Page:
Woman heal thyself: Hope for fighting cervical cancer

2014-08-03 15:00

There is hope for women suffering from cervical cancer – and it comes from their own tumours.

Although the treatment, which sounds more like science fiction than science, is in its early days, US researchers are optimistic about HPV-targeted (human papillomavirus-targeted) adoptive T-cell therapy.

Cervical cancer kills 3?500 women in South Africa every year and chances of survival are low, particularly if the disease is diagnosed in one of its later stages.

Scientists from the National Cancer Institute in Bethesda, Maryland, tested this therapy on nine women with advanced cervical cancer.

Two responded very well and have remained cancer-free for more than a year. A third woman experienced a 39% reduction in her tumours, while there was little or no change in the other six patients. There were some serious side effects, too: some patients developed abnormally low numbers of blood cells.

Dr Christian Hinrichs, the study’s lead investigator, described the findings as “proof-of-principle that adoptive transfer of HPV-targeted T cells can cause complete remission of metastatic cervical cancer and that this remission can be long-lasting”.

Hinrichs urged caution in examining the results, though: “We are very early in the testing of this type of treatment. We need to treat additional patients to determine how well it works.”

The preliminary results were published in the American Journal of Clinical Oncology on June 20.

Professor Hennie Botha, the head of Gynaecological Oncology at Stellenbosch University, agreed that it was “too early to rejoice”.

But he said: “The results give hope to patients with very advanced metastatic cancer where conventional treatments are not very effective.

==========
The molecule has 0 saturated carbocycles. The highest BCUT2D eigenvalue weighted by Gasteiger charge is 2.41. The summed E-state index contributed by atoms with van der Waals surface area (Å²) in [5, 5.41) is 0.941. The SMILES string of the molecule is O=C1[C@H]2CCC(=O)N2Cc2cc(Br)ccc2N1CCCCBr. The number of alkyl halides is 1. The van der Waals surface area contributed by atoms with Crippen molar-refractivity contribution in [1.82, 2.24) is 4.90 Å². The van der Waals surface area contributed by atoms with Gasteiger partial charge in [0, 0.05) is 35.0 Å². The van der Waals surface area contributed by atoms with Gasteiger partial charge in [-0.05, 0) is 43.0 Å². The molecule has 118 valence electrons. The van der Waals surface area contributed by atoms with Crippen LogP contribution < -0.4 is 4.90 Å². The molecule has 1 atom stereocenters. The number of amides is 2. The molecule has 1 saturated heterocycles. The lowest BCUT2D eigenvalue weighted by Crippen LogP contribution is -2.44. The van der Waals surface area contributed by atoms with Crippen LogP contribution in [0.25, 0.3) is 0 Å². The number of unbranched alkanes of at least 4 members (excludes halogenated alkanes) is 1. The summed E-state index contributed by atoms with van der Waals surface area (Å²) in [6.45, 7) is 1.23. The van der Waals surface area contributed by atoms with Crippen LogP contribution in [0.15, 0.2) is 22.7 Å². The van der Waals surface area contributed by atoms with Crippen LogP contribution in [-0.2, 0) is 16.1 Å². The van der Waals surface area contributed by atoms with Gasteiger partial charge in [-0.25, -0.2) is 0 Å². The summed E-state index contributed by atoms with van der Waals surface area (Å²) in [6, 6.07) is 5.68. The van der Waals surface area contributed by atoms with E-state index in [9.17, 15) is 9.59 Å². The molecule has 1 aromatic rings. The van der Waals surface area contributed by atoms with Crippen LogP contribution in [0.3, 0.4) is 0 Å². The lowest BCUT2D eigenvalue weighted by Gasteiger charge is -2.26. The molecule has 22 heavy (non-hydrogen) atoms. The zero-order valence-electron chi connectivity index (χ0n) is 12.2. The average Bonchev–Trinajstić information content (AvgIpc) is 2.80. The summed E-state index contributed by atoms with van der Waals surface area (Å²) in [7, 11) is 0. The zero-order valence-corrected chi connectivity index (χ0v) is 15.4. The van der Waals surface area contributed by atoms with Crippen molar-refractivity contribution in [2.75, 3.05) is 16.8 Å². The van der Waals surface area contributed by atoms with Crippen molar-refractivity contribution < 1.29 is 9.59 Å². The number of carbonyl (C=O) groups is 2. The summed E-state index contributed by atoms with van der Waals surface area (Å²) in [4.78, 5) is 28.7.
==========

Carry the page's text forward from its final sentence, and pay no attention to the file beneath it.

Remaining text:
“At the moment the treatment is still very dangerous due to serious side effects and complications.

“It can, because of ethical considerations, only be offered to patients where all other more conventional options have failed.”

Women with advanced cervical cancer have limited treatment options.

The two standard first-line therapies – immediate and initial treatments – for cervical cancer are chemotherapy and a combination of chemotherapy and the drug Bevacizumab. With chemotherapy, women survive for an average of 13 months. With chemo and Bevacizumab, that rises to 17 months.

There are no second-line treatments available that improve patients’ chances of survival.

Each year 6?000 women in South Africa are diagnosed with cervical cancer. Local experts estimate that the number will climb significantly in the next few years because of the country’s high HIV prevalence.

HIV infection increases the risk for many types of cancer, including those associated with HPV. It’s this which causes cervical cancer.

Even if HPV-targeted adoptive T-cell therapy progresses, improves and is found to be medically sound, it will take years, if not decades, to become available here.

But there’s good news while this treatment and others are explored: cervical cancer is preventable through regular screening for HPV, and HPV vaccines are available in both the public and private sectors here.

Turning tumours into cures

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